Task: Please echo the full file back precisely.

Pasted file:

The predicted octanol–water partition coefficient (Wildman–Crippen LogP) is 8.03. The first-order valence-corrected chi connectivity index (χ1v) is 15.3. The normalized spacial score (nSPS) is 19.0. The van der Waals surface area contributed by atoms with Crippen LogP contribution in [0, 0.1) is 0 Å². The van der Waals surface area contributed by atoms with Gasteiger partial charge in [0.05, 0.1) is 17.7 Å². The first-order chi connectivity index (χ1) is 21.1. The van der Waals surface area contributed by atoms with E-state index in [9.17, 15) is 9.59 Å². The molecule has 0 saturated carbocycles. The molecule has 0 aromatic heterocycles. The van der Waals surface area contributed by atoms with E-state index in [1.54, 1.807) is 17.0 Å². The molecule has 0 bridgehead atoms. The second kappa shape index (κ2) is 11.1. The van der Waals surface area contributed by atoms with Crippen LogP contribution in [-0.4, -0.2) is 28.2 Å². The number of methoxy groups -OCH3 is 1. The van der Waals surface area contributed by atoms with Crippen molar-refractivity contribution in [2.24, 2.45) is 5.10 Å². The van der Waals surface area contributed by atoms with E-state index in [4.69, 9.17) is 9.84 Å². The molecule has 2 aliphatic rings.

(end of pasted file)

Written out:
The predicted octanol–water partition coefficient (Wildman–Crippen LogP) is 8.03. The first-order valence-corrected chi connectivity index (χ1v) is 15.3. The normalized spacial score (nSPS) is 19.0. The van der Waals surface area contributed by atoms with Crippen LogP contribution in [0, 0.1) is 0 Å². The van der Waals surface area contributed by atoms with Gasteiger partial charge in [0.05, 0.1) is 17.7 Å². The first-order chi connectivity index (χ1) is 21.1. The van der Waals surface area contributed by atoms with E-state index in [9.17, 15) is 9.59 Å². The molecule has 0 saturated carbocycles. The molecule has 0 aromatic heterocycles. The van der Waals surface area contributed by atoms with E-state index in [1.54, 1.807) is 17.0 Å². The molecule has 0 bridgehead atoms. The second kappa shape index (κ2) is 11.1. The van der Waals surface area contributed by atoms with Crippen LogP contribution in [-0.4, -0.2) is 28.2 Å². The number of methoxy groups -OCH3 is 1. The van der Waals surface area contributed by atoms with Crippen molar-refractivity contribution in [2.24, 2.45) is 5.10 Å². The van der Waals surface area contributed by atoms with E-state index in [4.69, 9.17) is 9.84 Å². The molecule has 2 aliphatic rings.